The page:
Libyan sales approved despite worries

Sept. 8, 2009 at 10:37 AM
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LONDON, Sept. 8 (UPI) -- The British government approved exports of water cannons to Libya even though some feared the gear could be used to repress civilians, documents indicate.

The Foreign and Commonwealth Office's U.K. Strategic Export Controls Annual Report 2008 says the government was warned that, in the wake of civilian deaths during riots in Benghazi, Libyan leader Moammar Gadhafi could use the water cannons as tools for internal repression, but the equipment sale was nonetheless approved, The Times of London reported.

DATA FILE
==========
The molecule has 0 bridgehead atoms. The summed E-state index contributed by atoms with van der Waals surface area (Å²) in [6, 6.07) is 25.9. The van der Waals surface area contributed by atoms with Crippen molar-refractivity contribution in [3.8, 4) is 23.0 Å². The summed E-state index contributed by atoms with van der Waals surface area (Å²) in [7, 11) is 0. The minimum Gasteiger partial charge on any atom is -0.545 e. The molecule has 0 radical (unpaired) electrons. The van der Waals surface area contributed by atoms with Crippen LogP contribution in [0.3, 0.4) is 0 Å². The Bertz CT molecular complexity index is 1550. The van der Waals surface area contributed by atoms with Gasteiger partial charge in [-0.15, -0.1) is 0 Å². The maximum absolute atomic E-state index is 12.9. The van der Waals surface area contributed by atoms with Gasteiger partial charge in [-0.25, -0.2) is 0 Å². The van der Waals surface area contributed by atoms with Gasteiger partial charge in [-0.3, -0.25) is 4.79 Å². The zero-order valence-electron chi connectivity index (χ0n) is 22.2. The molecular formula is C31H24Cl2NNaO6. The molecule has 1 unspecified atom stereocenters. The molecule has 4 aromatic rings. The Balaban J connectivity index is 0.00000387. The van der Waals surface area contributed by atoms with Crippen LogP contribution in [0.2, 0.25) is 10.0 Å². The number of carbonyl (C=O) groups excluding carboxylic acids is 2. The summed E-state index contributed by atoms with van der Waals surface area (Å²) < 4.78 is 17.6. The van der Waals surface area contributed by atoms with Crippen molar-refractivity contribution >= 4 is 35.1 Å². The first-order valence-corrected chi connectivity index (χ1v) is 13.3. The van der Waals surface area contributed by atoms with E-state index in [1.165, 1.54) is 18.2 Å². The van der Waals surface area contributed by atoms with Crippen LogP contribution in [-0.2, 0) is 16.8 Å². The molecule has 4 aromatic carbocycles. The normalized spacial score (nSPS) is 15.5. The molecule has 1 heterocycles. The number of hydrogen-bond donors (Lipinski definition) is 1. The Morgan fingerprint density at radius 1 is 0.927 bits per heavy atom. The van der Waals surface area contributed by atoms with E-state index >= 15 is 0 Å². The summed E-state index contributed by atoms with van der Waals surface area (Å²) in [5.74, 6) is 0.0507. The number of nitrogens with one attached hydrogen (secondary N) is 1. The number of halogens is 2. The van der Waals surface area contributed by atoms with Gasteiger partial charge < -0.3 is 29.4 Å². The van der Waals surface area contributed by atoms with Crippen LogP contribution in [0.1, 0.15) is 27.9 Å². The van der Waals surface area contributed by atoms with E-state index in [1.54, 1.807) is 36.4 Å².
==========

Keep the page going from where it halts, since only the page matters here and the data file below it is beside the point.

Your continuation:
The sales were part of an $8.3 million shipment to Libya in 2007 that also included armored all-wheel-drive vehicles. The approvals also came as British oil company BP, with the help of the British government, was negotiating a lucrative oil deal with Libya, The Times noted.

William Hague, the Conservative Party shadow foreign secretary, reportedly demanded Tuesday that Foreign Secretary David Miliband explain why government ministers went ahead with the sale despite the internal misgivings.

The controversy follows accusations that the release from a Scottish jail of terminally ill Lockerbie bomber Abdelbaset Ali Mohmed al-Megrahi was also connected to the BP negotiations.

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